TÜRKEŞ M, KOÇ T and SARIŞ F, 2008a, Spatiotemporal variability of precipitation total series over Turkey. International Journal of Climatology 29(8): 1056–1074.TÜRKEŞMKOÇTSARIŞF2008aSpatiotemporal variability of precipitation total series over TurkeyInternational Journal of Climatology29810561074Search in Google Scholar

TÜRKEŞ M, KOÇ T, and SARIŞ F, 2008b, Türkiye’de yağışlı gün sayılarının klimatolojisi ve alansal ilişki desenleri, Atmosfer Bilimleri Sempozyumu IV, İstanbul, Türkiye, 25–28 Mart 2008: 500–511 (Turkish).TÜRKEŞMKOÇTSARIŞF2008bTürkiye’de yağışlı gün sayılarının klimatolojisi ve alansal ilişki desenleriAtmosfer Bilimleri Sempozyumu IVİstanbul, Türkiye25–28 Mart 2008500511(Turkish).Search in Google Scholar

ÜNAL Y, KINDAP T, KARACA M, 2003, Redefining the climate zones of Turkey using cluster analysis. International Journal of Climatology 23: 1045–1055.ÜNALYKINDAPTKARACAM2003Redefining the climate zones of Turkey using cluster analysisInternational Journal of Climatology2310451055Search in Google Scholar

YARNAL B, 1992, Synoptic Climatology in Environmental Analysis: A Primer. Belhaven Press: London.YARNALB1992Synoptic Climatology in Environmental Analysis: A PrimerBelhaven PressLondonSearch in Google Scholar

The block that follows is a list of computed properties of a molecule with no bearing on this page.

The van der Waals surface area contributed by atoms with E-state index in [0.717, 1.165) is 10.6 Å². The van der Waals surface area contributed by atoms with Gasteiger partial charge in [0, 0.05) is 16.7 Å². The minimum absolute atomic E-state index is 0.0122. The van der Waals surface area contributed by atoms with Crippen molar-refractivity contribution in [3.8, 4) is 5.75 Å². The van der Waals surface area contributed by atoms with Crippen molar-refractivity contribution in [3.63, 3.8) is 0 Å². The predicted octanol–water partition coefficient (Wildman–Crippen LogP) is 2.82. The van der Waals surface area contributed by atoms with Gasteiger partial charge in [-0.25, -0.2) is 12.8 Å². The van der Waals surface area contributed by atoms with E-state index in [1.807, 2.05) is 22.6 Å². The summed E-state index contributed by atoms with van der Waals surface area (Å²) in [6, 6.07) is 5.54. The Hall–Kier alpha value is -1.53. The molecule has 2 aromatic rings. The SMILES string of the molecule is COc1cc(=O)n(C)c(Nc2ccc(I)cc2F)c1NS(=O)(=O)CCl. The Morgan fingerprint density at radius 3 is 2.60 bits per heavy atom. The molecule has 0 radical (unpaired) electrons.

YEŞILIRMAK E and ATATANIR L, 2016, Spatiotemporal variability of precipitation concentration in western Turkey. Natural Hazards 81: 687–704. DOI: https://doi:10.1007/s11069-015-2102-2YEŞILIRMAKEATATANIRL2016Spatiotemporal variability of precipitation concentration in western TurkeyNatural Hazards81687704DOI: https://doi:10.1007/s11069-015-2102-2Search in Google Scholar

YILMAZ AG, 2015, The effects of climate change on historical and future extreme rainfall in Antalya, Turkey. Hydrological Sciences Journal 60(12): 2148–2162. DOI: https://doi:10.1080/02626667.2014.945455YILMAZAG2015The effects of climate change on historical and future extreme rainfall in Antalya, TurkeyHydrological Sciences Journal601221482162DOI: https://doi:10.1080/02626667.2014.945455Search in Google Scholar

ZHANG X, AGUILAR E, SENSOY S, MELKONYAN H, TAGIYEVA U, AHMED N, KUTALADZE N, RAHIMZADEH F, TAGHIPOUR A, HANTOSH TH, ALBERT P, SEMAWI M, ALI MK, AL-SHABIBI MHS, AL-OULAN Z, ZATARI T, KHELET IAD, HAMOUD S, SAGIR R, DEMIRCAN M, EKEN M, ADIGUZEL M, ALEXANDER L, PETERSON TC and WALLIS T, 2005, Trends in Middle East climate extreme indices from 1950 to 2003. Journal of Geophysical Research 110: D22104. DOI: https://doi:10.1029/2005JD006181ZHANGXAGUILARESENSOYSMELKONYANHTAGIYEVAUAHMEDNKUTALADZENRAHIMZADEHFTAGHIPOURAHANTOSHTHALBERTPSEMAWIMALIMKAL-SHABIBIMHSAL-OULANZZATARITKHELETIADHAMOUDSSAGIRRDEMIRCANMEKENMADIGUZELMALEXANDERLPETERSONTCWALLIST2005Trends in Middle East climate extreme indices from 1950 to 2003Journal of Geophysical Research110D22104DOI: https://doi:10.1029/2005JD006181Search in Google Scholar

TURKEY’S GENERAL DIRECTORATE OF STATE HYDRAULIC WORKS, http://www.dsi.gov.tr/toprak-ve-su-kaynaklariTURKEY’S GENERAL DIRECTORATE OF STATE HYDRAULIC WORKShttp://www.dsi.gov.tr/toprak-ve-su-kaynaklariSearch in Google Scholar

Recommended articles from Trend MD

Plan your remote conference with Sciendo